The notion that brands might usurp more and more of the "middleman" role once played by advertising agencies and media companies is dawning, perhaps most forebodingly, on the publishing industry, which, if you haven't heard, hasn't exactly had the best decade when it comes to financing newspapers, magazines, and books.
Author Fay Weldon controversially delivered The Bulgari Connection's title space as well as 34 mentions throughout to the Italian jeweler; Target plunked down its peppermint logo under the cover flap of The New Yorker as well as every nook and cranny of the ad well; elementary school math textbooks contain brand mentions to Gatorade, Oreo, and Nike; and ESPN.com pioneered what might be journalism's first in-column product placement running feature with Bill Simmons' "Miller Lite Great Call of the Week." Pom Presents The Pentagon Papers, anyone?
And we are not simply witnessing that commercial creep into film and TV—or pop music and video games for that matter. Advertising is, as a media scholar once wrote, "geographically imperialistic, looking for new territories it has not yet conquered." If the title of Pom Wonderful Presents The Greatest Story Ever Sold elicits a wry giggle, the specter of Pom Wonderful Presents The New York Times or Pom Wonderful Presents Your Best Friend's Status Update or Pom Wonderful Presents A Casual Conversation With Your Cousin might give us more pause.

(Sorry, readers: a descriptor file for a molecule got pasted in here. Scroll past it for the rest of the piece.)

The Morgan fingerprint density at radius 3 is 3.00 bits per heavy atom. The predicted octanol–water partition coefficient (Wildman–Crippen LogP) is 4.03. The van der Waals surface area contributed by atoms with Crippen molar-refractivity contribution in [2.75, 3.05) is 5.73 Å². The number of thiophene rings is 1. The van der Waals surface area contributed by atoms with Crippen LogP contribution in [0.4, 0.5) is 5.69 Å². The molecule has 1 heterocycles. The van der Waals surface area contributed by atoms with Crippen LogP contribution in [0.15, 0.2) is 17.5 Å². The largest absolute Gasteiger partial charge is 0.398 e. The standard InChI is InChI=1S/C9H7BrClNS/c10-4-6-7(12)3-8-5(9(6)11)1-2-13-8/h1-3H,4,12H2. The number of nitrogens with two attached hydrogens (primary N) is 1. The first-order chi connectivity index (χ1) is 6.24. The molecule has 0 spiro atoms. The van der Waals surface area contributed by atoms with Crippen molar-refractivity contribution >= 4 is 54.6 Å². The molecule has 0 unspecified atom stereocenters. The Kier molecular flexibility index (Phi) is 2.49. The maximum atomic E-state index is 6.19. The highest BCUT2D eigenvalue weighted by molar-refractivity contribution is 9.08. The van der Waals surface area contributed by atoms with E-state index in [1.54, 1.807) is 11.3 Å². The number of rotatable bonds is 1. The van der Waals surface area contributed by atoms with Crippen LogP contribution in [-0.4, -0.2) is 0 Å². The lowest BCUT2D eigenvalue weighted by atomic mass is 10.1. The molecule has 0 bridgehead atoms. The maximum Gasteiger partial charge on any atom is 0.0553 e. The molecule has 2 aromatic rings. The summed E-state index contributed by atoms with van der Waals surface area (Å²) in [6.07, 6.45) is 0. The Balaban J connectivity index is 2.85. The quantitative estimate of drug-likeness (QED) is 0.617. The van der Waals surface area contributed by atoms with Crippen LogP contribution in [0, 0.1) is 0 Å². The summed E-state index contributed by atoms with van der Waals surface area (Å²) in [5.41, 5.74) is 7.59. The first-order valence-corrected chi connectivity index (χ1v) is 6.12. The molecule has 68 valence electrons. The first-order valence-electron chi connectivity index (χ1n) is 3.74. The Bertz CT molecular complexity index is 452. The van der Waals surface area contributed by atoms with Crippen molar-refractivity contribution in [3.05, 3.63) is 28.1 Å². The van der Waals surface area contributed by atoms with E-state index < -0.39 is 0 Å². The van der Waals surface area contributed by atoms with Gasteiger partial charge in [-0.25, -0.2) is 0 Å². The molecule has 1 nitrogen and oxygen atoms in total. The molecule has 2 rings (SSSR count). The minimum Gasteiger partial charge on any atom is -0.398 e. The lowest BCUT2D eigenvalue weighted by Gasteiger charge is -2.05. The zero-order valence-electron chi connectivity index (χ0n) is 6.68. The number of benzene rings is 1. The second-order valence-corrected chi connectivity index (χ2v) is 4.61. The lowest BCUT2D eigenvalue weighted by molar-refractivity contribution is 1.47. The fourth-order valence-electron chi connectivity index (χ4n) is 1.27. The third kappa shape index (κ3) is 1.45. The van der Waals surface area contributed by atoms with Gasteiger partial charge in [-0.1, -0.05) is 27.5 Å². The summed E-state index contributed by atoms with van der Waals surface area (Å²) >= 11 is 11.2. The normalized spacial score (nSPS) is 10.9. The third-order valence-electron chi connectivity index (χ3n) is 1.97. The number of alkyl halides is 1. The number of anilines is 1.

On one level, we have no one but ourselves to blame. The more we steel against marketer entreaty in familiar venues—armed with our DVRs and pop-up blockers—and the more that we refuse to pay for editorial content, be it entertainment or journalistic, the more the media and advertising industries will need to wind up in bed together in order to survive. And the ongoing development of such branded material could be a harbinger for how these businesses are funded and managed—redefining their roles in, rules for, and relationship to popular content.
But if advertising is, indeed, "geographically imperialistic," and the growth of word-of-mouth marketing over the past decade is any indication—whereby brands try to seed buzz in our everyday conversations—we may well be facing the next creepy horizon of commercial colonization: "real life product placement."
And that's just really sad.